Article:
Amphibian action sees results

The benefits that we can gain from amphibians - frogs, toads, salamanders and caecilians - are numerous and wide-ranging. They serve us as a source of food and medicine, as an object of medical research, as a trade product, and as an important element of cultural rituals or entertainment. And yet, nearly a third of all known amphibian species are globally threatened or extinct, with more unknown species likely to be endangered.

Ceratophrys frog  is threatened by climate change

However, a new partnership between IUCN’s Amphibian Specialist Group, IUCN Netherlands, Conservation International-Colombia and other conservation organizations in Colombia, has proved that it is possible to protect this unique group of species. It has also shown how much of the world’s biodiversity is yet to be discovered.

Colombia has more threatened amphibians than any other country. They mostly live in subtropical and montane forests, which remain unprotected and are threatened with agricultural expansion. However, a group of ecologists recently found 200 acres of surviving forest within the Central Cordillera, an area of the largest concentration of coffee production in South America, almost denuded of natural forests. Not only did the area contain many threatened amphibians but it also yielded numerous previously undescribed species, including Swainson’s poison frog and the little golden poison frog. As the forest was being cleared for avocado and coffee plantations and the unique biodiversity within it would soon be lost, immediate action was necessary:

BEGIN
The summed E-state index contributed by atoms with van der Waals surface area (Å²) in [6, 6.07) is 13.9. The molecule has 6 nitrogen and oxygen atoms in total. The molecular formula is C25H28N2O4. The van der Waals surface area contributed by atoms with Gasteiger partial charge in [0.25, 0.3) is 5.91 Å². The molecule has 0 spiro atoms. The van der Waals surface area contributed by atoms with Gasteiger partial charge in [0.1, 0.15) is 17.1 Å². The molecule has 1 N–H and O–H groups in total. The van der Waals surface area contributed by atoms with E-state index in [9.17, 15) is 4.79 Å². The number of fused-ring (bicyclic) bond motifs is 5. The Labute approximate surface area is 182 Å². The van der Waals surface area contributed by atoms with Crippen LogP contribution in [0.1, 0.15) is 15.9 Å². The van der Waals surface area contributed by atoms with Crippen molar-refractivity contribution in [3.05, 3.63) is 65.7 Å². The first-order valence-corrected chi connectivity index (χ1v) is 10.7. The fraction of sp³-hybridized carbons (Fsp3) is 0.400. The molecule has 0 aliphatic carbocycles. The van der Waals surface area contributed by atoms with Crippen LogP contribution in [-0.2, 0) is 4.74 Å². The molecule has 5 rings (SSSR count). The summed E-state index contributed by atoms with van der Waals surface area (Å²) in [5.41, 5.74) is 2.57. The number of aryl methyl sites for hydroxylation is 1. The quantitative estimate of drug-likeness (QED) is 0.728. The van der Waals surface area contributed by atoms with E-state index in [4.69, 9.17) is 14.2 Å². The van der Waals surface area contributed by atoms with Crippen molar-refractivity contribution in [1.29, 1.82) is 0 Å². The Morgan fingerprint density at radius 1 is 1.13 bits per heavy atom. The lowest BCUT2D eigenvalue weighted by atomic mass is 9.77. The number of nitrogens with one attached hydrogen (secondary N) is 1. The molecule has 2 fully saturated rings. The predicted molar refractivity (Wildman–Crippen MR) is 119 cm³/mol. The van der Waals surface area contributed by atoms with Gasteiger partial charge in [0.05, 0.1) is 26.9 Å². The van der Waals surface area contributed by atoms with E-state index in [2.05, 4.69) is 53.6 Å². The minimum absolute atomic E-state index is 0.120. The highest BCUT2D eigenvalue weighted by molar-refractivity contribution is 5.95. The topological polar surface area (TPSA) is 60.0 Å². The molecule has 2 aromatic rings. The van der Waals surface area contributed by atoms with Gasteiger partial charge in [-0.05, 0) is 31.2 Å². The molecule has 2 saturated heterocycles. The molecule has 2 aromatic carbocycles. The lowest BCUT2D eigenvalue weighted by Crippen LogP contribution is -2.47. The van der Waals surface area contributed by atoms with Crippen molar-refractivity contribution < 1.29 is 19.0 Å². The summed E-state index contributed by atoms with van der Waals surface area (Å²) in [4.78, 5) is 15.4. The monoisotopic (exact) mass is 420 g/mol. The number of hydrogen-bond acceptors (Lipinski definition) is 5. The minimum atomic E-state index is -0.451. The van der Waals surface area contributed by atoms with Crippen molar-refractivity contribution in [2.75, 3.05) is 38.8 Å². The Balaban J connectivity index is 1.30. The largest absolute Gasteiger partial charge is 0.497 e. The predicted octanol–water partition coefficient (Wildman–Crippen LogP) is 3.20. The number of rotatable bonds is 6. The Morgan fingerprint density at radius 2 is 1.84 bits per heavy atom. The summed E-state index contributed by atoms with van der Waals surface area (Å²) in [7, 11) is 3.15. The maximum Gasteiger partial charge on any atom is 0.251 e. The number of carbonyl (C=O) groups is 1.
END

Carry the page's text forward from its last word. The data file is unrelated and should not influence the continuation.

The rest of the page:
“I negotiated with different land owners of the 200-acre forest to stop clearing forest and sell the land to the national conservation NGO, Fundación ProAves. The owners agreed, so I immediately approached the IUCN/SSC Amphibian Specialist Group and IUCN Netherlands for emergency support,” said Alonso Quevedo, President of Fundación ProAves. The organizations provided the necessary support in order to purchase the land and ensure its long term protection and management, launching the new ‘Ranita Dorada Amphibian Reserve.’

This is just one example of successful action that has resulted in protecting and enhancing biodiversity. Many more conservation measures are urgently needed to save amphibians from extinction, particularly as they are highly sensitive to deforestation and climate change, the impacts of which are becoming more and more apparent. As our own health is linked to their survival, amphibians are certainly worth fighting for.

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